NATO HAS admitted that the murder rate in Kosovo now is exactly the same as it was in the run up to it launching war earlier this year. NATO leaders justified their war by pointing to the murder of ethnic Albanians in the months before air strikes began in March. Some 15 to 20 people a week were being killed then, according to NATO. It now admits that the same number are still being killed each week in Kosovo, many of them ethnic Serbs and Roma Gypsies.
The official United Nations war crimes investigator also reported last week that 2,108 bodies had been found in the 195 out of 529 grave sites investigated so far. That is a gruesome toll, but far short of the lies used to urge on the bombing by NATO. During the war NATO claimed 100,000 ethnic Albanian men were missing, 'presumed dead'. The claim was taken up and repeated by pro-war newspapers and commentators.
It also emerged last week that the CNN news agency worked closely with the US government during the war. Eason Jordan, CNN's head of newsgathering, admitted that the agency had prior knowledge of the US bombing of the Serbian TV station. Jordan claims CNN used the knowledge to warn off the planned bombing, as journalists from the US and elsewhere would have been in the building at the time. Days later, when the Western journalists had gone, the US bombing went ahead, killing 16 Serb journalists.
THE 'three strikes and you're out' law in California, which automatically jails people for life after a third criminal conviction, has had no effect on crime levels. The 1994 law was imposed amid claims that it would slash crime levels by acting as a deterrent. One man was jailed for life under the law for stealing a slice of pizza. Now a study by the law department of the University of California has found that the law has had no effect on crime levels in the US state.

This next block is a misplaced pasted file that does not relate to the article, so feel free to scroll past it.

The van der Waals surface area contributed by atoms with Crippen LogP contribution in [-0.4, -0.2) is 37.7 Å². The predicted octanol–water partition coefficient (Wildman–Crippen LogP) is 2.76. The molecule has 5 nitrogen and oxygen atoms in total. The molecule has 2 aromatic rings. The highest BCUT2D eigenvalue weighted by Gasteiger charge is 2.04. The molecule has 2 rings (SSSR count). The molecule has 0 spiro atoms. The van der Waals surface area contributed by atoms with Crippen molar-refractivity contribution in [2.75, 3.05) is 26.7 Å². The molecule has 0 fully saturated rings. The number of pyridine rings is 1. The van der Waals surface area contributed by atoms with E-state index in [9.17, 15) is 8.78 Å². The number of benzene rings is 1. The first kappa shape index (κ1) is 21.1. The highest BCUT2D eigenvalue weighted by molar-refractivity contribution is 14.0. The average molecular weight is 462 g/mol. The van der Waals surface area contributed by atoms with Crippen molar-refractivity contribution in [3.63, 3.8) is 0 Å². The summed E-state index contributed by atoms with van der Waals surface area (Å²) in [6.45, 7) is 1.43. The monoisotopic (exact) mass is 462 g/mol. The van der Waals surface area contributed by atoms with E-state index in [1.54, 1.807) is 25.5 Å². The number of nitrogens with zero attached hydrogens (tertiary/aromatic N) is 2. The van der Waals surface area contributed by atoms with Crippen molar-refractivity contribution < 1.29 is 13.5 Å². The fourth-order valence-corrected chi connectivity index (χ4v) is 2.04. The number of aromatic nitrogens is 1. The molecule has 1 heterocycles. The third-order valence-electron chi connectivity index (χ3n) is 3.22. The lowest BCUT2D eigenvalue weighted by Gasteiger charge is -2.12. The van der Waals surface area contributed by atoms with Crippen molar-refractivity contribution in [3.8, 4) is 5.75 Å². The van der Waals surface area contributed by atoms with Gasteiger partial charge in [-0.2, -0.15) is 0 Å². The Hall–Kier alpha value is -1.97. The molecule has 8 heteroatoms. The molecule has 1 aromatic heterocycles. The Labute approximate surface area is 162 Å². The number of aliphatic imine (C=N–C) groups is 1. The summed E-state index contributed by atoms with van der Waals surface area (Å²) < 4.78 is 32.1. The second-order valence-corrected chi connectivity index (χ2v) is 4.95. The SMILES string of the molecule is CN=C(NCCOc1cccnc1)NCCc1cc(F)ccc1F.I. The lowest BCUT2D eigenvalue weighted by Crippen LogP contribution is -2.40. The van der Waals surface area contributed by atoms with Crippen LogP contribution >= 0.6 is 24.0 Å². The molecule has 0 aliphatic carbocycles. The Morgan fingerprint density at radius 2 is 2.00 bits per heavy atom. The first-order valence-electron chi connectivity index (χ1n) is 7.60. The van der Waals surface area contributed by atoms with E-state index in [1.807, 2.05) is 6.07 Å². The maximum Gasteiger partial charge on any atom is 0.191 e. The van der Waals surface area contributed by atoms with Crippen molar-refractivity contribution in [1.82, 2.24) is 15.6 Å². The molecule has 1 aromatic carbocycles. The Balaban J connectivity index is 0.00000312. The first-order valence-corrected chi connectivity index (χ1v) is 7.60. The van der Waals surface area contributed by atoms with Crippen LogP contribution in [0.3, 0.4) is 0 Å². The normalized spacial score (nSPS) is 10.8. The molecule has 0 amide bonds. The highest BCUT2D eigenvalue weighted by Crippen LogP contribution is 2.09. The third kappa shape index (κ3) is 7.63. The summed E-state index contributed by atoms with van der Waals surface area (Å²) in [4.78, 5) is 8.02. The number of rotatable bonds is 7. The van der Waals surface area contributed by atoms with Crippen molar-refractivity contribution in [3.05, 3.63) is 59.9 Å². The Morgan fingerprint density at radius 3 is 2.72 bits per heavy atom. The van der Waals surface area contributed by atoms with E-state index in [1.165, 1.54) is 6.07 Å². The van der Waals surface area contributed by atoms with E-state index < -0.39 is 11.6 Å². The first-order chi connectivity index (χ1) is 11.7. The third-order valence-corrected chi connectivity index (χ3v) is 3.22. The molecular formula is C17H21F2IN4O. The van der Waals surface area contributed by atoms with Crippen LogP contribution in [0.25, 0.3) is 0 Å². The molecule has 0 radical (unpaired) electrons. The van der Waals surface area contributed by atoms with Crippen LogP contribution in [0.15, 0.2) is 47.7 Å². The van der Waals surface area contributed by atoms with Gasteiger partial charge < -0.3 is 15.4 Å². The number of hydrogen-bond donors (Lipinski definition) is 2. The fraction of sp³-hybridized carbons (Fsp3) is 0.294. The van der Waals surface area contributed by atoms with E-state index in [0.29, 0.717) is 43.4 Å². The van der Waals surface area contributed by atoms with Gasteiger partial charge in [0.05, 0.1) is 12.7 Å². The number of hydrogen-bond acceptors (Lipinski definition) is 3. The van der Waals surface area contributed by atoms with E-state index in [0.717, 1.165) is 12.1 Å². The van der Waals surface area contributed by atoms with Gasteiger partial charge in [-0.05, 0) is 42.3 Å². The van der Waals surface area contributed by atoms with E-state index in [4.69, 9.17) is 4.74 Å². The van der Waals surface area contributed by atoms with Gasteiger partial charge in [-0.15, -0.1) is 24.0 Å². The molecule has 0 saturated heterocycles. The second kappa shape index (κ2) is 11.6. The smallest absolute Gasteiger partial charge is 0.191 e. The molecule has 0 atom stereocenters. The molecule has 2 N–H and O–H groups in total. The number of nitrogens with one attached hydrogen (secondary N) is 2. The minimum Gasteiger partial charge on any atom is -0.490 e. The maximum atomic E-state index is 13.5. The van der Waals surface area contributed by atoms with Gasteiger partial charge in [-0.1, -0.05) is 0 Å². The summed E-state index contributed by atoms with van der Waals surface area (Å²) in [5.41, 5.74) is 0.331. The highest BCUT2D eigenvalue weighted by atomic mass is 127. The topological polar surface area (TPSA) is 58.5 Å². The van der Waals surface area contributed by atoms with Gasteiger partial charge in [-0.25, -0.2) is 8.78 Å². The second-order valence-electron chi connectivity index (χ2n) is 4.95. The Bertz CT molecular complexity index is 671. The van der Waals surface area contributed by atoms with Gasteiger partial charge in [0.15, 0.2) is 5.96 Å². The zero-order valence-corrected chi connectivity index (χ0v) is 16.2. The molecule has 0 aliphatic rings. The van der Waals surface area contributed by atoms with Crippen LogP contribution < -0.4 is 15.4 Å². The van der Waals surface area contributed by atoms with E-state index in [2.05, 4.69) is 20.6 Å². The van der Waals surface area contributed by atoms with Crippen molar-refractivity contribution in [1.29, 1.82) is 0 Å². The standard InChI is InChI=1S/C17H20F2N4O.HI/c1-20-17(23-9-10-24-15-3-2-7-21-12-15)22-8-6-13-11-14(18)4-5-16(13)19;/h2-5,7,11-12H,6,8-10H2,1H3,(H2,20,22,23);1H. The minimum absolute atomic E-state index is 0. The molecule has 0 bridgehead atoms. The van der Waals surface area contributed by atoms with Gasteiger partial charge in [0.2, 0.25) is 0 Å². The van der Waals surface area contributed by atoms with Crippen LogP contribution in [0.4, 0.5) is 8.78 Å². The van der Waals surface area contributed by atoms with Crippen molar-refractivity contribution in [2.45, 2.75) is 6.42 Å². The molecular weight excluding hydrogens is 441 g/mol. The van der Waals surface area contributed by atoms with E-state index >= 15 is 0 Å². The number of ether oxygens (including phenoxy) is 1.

ABERDEEN City Council has sent out demands for higher charges for home help to relatives of pensioners who died. Families of over 100 pensioners who used to get home helps in the city before they died received the letters.
The council apologised later. But its heartless mentality can be judged from the way it talks about the people concerned: 'The department became aware that the mailing list had included approximately 130 people who were no longer service users.'
THE union representing Mexico's airline flight attendants last week accused a company whose plane crashed, killing 18 people, of ignoring safety warnings. The Taesa airline plane crashed in Mexico last week.
The union representing flight attendants said the company had ignored a series of warnings about safety irregularities. It listed at least 20 'irregularities', like fuel leaks, inspections that never happened and missing lubricants on key parts.
Railtrack back in dock again
RAILTRACK stands accused once again of putting profit before safety with lethal consequences. The company could face prosecution after a 12 year old boy died playing in one of Britain's busiest railway sidings in Nottinghamshire. Shaun McGrath was crushed by a 400 tonne diesel train when he dashed across a line.